The government is looking out for you. If you have a poor credit score then there is help but you have to be careful. This article from the Government of Canada has some very helpful advice.
If your credit score is not as high as you think it should be, make sure that the information in your credit report is correct. If it is correct, read your report carefully to find out which factors are most likely having a negative influence on your score, and then work to improve them.
Here are some tips, from the Financial Consumer Agency of Canada (FCAC), on how to improve your credit score:
- Always pay your bills on time. Although the payment of your utility bills, such as phone, cable and electricity, is not recorded in your credit report, some cell phone companies may report late payments to the credit-reporting agencies, which could affect your score.
- Try to pay your bills in full by the due date. If you aren’t able to do this, pay at least the required minimum amount shown on your monthly credit card statement.
- Try to pay your debts as quickly as possible.
- Don’t go over the credit limit on your credit card. Try to keep your balance well below the limit. The higher your balance, the more impact it has on your credit score.
- Reduce the number of credit applications you make. If too many potential lenders ask about your credit in a short period of time, this may have a negative effect on your score. However, your score does not change when you ask for information about your own credit report.
- Make sure you have a credit history. You may have a low score because you do not have a record of owing money and paying it back. You can build a credit history by using a credit card.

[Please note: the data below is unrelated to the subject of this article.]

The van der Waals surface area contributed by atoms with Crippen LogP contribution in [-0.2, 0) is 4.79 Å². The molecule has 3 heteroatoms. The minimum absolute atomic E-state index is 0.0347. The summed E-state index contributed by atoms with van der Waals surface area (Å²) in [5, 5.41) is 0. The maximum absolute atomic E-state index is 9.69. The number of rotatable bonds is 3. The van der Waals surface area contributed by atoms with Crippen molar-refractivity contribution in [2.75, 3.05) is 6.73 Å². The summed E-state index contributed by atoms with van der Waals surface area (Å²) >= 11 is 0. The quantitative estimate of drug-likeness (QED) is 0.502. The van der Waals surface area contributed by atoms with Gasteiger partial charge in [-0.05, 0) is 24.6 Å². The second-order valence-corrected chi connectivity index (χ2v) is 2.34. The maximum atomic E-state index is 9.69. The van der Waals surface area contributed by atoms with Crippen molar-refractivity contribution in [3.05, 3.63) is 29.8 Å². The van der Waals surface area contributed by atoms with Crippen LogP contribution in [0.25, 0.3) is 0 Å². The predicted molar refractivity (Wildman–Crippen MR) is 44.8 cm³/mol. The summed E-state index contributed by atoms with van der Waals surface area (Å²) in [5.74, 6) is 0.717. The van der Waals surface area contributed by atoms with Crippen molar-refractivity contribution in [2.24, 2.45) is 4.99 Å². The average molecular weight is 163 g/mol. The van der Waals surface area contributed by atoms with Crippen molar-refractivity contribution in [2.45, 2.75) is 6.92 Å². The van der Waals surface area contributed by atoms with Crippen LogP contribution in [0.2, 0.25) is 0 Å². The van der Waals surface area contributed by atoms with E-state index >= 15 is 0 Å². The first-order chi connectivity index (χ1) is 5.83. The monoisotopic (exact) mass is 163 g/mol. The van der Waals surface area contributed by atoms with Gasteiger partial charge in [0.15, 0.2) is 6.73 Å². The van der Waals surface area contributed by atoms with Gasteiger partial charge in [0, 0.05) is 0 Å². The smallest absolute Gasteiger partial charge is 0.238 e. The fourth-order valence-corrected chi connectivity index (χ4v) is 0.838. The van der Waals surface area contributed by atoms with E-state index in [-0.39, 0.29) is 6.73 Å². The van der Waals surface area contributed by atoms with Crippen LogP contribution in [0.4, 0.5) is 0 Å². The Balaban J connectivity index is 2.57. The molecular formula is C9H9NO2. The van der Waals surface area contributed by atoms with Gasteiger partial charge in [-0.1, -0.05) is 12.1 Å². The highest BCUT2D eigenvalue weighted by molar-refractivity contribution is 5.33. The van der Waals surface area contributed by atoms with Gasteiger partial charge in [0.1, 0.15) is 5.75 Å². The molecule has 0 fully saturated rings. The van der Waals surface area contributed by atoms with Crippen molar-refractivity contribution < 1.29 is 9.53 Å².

Are you thinking about hiring a company to repair your credit?
Beware of companies that promise to help you re-establish your credit for a fee. Their ability to change the information that appears in your credit file is no different than anyone else’s. Only your creditors are able to alter this information; therefore you do not need to pay a third party to obtain, discuss, review or make changes to your credit report. You have the right to access your information and make changes to your file if there is an inaccuracy or if you want to include a comment.1
If you are thinking of hiring someone to repair your credit, remember this:
- A credit bureau will not remove accurate negative information from your credit report before the legal time period has expired; therefore, do not believe anyone who claims they can get negative information removed from your credit report faster than is legally required.
- There are no “loopholes” or laws that credit repair companies can use to get correct information off your credit report.
- No credit repair company can do anything you can’t do for yourself. It is impossible for a third party to make changes in your file if the facts have been correctly reported. There are individuals and companies that claim they can fix a bad credit file. This is not the case. If a file includes accurate, yet negative information about your credit history, this information cannot be changed. Information will only be changed when your file contains an inaccuracy.2
- The only way to rectify a poor credit rating is to adopt sound credit practices for a period of time.2
To learn more about your credit file and credit score, visit the Financial Consumer Agency of Canada (FCAC)’s publication Understanding Your Credit Report and Credit Score.